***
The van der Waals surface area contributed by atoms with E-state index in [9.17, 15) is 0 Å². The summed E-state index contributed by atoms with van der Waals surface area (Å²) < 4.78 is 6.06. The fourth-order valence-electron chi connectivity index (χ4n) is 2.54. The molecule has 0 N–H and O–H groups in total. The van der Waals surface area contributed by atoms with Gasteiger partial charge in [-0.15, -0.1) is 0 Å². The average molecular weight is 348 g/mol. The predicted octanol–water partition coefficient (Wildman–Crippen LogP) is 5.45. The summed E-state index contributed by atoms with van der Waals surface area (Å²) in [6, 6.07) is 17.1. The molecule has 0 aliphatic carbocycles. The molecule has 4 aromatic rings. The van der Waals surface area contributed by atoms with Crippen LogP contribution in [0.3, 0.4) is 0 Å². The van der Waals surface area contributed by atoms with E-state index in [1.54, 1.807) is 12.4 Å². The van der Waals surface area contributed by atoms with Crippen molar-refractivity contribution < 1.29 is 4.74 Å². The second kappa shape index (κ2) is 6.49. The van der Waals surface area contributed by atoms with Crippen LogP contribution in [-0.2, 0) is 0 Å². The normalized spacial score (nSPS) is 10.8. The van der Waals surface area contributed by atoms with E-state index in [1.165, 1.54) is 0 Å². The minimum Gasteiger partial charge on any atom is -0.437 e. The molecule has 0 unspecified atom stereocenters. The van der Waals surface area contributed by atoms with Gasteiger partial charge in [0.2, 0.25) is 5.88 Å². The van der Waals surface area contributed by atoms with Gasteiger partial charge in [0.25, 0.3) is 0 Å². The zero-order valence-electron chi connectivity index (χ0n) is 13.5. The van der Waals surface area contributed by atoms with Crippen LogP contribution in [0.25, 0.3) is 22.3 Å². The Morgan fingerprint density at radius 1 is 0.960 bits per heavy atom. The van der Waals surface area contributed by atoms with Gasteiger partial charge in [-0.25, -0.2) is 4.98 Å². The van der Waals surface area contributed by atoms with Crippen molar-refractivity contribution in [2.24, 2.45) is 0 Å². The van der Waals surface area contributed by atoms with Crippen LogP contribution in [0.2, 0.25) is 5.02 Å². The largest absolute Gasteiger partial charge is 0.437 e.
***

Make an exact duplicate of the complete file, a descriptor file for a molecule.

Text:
The van der Waals surface area contributed by atoms with E-state index in [9.17, 15) is 0 Å². The summed E-state index contributed by atoms with van der Waals surface area (Å²) < 4.78 is 6.06. The fourth-order valence-electron chi connectivity index (χ4n) is 2.54. The molecule has 0 N–H and O–H groups in total. The van der Waals surface area contributed by atoms with Gasteiger partial charge in [-0.15, -0.1) is 0 Å². The average molecular weight is 348 g/mol. The predicted octanol–water partition coefficient (Wildman–Crippen LogP) is 5.45. The summed E-state index contributed by atoms with van der Waals surface area (Å²) in [6, 6.07) is 17.1. The molecule has 0 aliphatic carbocycles. The molecule has 4 aromatic rings. The van der Waals surface area contributed by atoms with Crippen LogP contribution in [0.3, 0.4) is 0 Å². The van der Waals surface area contributed by atoms with E-state index in [1.54, 1.807) is 12.4 Å². The van der Waals surface area contributed by atoms with Crippen molar-refractivity contribution < 1.29 is 4.74 Å². The second kappa shape index (κ2) is 6.49. The van der Waals surface area contributed by atoms with Crippen LogP contribution in [-0.2, 0) is 0 Å². The normalized spacial score (nSPS) is 10.8. The van der Waals surface area contributed by atoms with E-state index in [1.165, 1.54) is 0 Å². The minimum Gasteiger partial charge on any atom is -0.437 e. The molecule has 0 unspecified atom stereocenters. The van der Waals surface area contributed by atoms with Gasteiger partial charge in [0.2, 0.25) is 5.88 Å². The van der Waals surface area contributed by atoms with Gasteiger partial charge in [0.25, 0.3) is 0 Å². The zero-order valence-electron chi connectivity index (χ0n) is 13.5. The van der Waals surface area contributed by atoms with Crippen LogP contribution in [0.25, 0.3) is 22.3 Å². The Morgan fingerprint density at radius 1 is 0.960 bits per heavy atom. The van der Waals surface area contributed by atoms with Gasteiger partial charge in [-0.25, -0.2) is 4.98 Å². The van der Waals surface area contributed by atoms with Crippen molar-refractivity contribution in [2.24, 2.45) is 0 Å². The van der Waals surface area contributed by atoms with Crippen LogP contribution in [0.2, 0.25) is 5.02 Å². The largest absolute Gasteiger partial charge is 0.437 e.